Written by Kendra Pierre-Louis
Greenhouse gas emissions worldwide are growing at an accelerating pace this year, researchers said Wednesday, putting the world on track to face some of the most severe consequences of global warming sooner than expected.
Scientists described the quickening rate of carbon dioxide emissions in stark terms, comparing it to a “speeding freight train” and laying part of the blame on an unexpected surge in the appetite for oil as people around the world not only buy more cars but also drive them farther than in the past — more than offsetting any gains from the spread of electric vehicles.
“We’ve seen oil use go up five years in a row,” said Rob Jackson, a professor of Earth system science at Stanford University and an author of one of two studies published Wednesday. “That’s really surprising.”
Worldwide, carbon emissions are expected to increase by 2.7 per cent in 2018, according to the new research, which was published by the Global Carbon Project, a group of 100 scientists from more than 50 academic and research institutions and one of the few organizations to comprehensively examine global emissions numbers. Emissions rose 1.6 per cent last year, the researchers said, ending a three-year plateau.
Reducing carbon emissions is central to stopping global warming. Three years ago, nearly 200 nations hammered out the Paris Agreement with a goal of holding warming below 3.6 degrees Fahrenheit (2 degrees Celsius) over preindustrial levels.
Avoiding that threshold — already considered challenging — is viewed as a way to stave off some of the worst effects of climate change, like melting polar ice caps and rising sea levels. For the Paris goals to be met, scientists say, global emissions from power plants, factories, cars and trucks, as well as those from deforestation, would need to swiftly begin declining to zero.
President Donald Trump, however, has vowed to pull the United States out of the accord and has moved to roll back Obama-era regulations designed to limit emissions from vehicle tailpipes and power-plant smokestacks. On Tuesday he wrote on Twitter that the Paris Agreement was “fatally flawed” because its system of voluntary pledges let other countries off the hook, adding that “American taxpayers — and American workers — shouldn’t pay to clean up others countries’ pollution.”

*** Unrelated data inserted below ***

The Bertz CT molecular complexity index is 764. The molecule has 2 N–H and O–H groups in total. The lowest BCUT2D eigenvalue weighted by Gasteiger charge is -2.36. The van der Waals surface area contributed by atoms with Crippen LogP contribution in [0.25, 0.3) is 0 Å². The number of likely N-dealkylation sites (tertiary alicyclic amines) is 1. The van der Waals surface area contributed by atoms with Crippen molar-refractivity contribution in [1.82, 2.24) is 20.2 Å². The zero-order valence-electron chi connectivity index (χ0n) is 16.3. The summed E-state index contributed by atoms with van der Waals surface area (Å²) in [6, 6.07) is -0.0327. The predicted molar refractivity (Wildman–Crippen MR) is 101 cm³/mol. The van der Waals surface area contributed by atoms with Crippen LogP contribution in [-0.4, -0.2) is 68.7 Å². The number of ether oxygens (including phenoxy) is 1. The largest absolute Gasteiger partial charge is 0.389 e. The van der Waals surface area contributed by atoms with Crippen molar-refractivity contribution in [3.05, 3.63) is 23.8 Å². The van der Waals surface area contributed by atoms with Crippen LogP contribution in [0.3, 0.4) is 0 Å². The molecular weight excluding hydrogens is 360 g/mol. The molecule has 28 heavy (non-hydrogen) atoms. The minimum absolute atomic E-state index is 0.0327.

A US withdrawal would represent a serious blow to the pact. The United States, one of the wealthiest nations in the world, is responsible for a third of all human-caused carbon emissions to date, more than any other country. China is now the largest emitter of heat-trapping gases.
The new report comes as delegates from nearly 200 countries are meeting in Poland to debate their next steps under the Paris climate agreement. Many nations haven’t been meeting their self-imposed targets.
The new assessment is the third major scientific report in recent months to send a message that the world is failing to make sufficient progress to avoid the worst effects of climate change.
Last month the White House published findings by 13 federal agencies predicting that global warming could knock hundreds of billions of dollars off the size of the US economy by century’s end, particularly by disrupting trade and agriculture. And in October, the Intergovernmental Panel on Climate Change, a UN scientific group, issued an alarming report warning that emissions are rising at a rate that will open the door to widespread food shortages, wildfires, coastal flooding and population displacement by 2040.